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The selection of peptides for presentation at the surface of most nucleated cells by major histocompatibility complex class I molecules (MHC I) is crucial to the immune response in vertebrates. However, the mechanisms of the rapid selection of high affinity peptides by MHC I from amongst thousands of mostly low affinity peptides are not well understood. We developed computational systems models encoding distinct mechanistic hypotheses for two molecules, HLA-B*44:02 (B*4402) and HLA-B*44:05 (B*4405), which differ by a single residue yet lie at opposite ends of the spectrum in their intrinsic ability to select high affinity peptides. We used in vivo biochemical data to infer that a conformational intermediate of MHC I is significant for peptide selection. We used molecular dynamics simulations to show that peptide selector function correlates with protein plasticity, and confirmed this experimentally by altering the plasticity of MHC I with a single point mutation, which altered in vivo selector function in a predictable way. Finally, we investigated the mechanisms by which the co-factor tapasin influences MHC I plasticity. We propose that tapasin modulates MHC I plasticity by dynamically coupling the peptide binding region and α3 domain of MHC I allosterically, resulting in enhanced peptide selector function.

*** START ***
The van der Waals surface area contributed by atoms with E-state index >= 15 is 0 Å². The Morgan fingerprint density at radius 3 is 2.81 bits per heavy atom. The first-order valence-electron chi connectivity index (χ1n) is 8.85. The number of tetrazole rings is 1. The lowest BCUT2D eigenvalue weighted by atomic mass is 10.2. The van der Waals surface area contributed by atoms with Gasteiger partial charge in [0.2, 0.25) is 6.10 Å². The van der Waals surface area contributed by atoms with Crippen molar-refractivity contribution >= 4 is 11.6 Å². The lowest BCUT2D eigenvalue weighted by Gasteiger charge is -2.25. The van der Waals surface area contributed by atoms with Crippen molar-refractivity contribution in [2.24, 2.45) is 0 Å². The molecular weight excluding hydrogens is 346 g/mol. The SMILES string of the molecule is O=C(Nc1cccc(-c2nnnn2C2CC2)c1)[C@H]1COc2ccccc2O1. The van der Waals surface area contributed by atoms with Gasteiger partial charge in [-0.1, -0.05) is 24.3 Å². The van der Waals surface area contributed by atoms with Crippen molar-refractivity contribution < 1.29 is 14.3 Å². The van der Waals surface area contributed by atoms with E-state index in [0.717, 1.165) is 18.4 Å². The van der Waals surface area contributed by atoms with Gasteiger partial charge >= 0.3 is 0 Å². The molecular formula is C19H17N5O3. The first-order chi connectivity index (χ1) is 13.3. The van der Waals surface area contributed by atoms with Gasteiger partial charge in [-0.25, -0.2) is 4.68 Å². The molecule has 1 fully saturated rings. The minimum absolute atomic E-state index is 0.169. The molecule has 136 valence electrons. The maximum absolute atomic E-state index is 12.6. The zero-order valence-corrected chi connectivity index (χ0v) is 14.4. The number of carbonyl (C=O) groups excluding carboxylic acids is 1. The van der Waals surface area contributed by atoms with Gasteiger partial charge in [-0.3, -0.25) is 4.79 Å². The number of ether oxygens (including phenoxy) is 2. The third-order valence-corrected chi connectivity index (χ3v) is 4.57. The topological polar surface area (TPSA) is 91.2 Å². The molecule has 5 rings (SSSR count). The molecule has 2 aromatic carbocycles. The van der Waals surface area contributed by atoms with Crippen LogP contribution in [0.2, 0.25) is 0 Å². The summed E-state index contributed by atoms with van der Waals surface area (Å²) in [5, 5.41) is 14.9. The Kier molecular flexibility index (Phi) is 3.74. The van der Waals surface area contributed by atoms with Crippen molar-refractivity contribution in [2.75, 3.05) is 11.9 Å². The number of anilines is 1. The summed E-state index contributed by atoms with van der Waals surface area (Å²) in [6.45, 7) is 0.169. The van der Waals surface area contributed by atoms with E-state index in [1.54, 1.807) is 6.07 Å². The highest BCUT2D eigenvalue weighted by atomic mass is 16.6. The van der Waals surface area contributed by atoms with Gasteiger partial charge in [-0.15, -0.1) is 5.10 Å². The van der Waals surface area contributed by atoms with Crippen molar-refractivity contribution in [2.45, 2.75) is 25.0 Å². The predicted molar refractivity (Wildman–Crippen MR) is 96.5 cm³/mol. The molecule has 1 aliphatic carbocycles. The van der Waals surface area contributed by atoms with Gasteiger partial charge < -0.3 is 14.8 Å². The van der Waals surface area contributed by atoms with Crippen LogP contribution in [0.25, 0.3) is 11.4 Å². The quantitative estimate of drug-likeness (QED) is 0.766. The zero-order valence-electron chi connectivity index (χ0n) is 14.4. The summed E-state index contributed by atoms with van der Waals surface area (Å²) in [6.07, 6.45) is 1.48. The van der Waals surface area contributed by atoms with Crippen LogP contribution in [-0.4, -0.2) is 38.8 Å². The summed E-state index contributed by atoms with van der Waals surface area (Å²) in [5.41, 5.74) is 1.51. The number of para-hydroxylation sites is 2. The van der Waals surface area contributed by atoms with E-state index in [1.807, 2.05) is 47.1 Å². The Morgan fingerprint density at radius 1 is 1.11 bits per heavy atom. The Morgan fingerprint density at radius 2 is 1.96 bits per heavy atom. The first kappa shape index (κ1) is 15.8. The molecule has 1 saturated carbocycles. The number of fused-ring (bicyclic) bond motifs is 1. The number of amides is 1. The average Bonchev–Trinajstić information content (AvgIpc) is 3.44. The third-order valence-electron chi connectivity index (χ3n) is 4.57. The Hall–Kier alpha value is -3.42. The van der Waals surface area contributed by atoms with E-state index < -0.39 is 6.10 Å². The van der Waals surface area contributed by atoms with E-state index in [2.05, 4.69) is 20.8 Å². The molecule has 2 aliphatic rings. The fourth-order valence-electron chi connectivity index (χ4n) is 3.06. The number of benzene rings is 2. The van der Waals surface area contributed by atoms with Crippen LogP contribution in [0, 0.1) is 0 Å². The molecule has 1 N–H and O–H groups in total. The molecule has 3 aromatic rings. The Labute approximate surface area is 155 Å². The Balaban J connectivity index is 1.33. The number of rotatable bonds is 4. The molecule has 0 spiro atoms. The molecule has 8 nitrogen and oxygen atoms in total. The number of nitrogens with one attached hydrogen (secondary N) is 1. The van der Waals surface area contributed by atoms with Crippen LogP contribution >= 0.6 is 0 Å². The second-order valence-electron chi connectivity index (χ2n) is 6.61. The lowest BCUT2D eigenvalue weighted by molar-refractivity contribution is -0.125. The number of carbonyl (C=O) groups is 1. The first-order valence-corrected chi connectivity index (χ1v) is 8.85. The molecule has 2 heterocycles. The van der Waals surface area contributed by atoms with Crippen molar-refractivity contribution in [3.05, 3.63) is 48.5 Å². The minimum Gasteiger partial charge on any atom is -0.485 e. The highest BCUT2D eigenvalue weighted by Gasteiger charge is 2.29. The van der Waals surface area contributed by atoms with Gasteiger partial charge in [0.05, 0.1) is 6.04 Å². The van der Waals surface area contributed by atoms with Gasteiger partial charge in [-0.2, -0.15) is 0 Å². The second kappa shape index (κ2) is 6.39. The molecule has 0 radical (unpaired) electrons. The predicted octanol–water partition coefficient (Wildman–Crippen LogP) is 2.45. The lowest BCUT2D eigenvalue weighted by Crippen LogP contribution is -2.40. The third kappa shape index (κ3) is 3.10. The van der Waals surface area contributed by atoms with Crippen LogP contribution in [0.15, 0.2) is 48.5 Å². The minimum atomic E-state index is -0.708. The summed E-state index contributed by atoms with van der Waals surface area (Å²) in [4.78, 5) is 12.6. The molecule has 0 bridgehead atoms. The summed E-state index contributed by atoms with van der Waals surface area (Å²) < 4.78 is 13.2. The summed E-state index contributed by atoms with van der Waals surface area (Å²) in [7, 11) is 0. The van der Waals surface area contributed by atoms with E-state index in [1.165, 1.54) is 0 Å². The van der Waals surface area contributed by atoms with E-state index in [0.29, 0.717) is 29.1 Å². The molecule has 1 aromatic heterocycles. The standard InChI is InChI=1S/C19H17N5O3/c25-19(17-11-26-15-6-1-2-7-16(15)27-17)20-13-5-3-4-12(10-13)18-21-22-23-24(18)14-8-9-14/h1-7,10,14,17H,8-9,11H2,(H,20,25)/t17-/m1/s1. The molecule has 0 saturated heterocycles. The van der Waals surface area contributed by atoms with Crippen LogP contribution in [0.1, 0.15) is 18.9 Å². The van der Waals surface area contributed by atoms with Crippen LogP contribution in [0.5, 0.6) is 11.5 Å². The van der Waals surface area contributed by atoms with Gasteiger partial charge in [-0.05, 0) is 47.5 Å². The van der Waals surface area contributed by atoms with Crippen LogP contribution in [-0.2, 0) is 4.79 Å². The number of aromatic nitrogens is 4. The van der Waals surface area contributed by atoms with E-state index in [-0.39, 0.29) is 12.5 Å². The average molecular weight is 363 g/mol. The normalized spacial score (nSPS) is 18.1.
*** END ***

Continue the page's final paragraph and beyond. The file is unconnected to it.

Original publication

DOI

10.1038/srep14928

Type

Journal article

Journal

Scientific reports

Publication Date

20/10/2015

Volume

5

Addresses

Institute for Life Sciences, Building 85, University of Southampton, SO17 1BJ, UK.

Keywords

Humans, Peptides, Membrane Transport Proteins, Histocompatibility Antigens Class I, Antigen Presentation, Binding Sites, Protein Conformation, Protein Binding, Alleles, Models, Molecular, HLA-B44 Antigen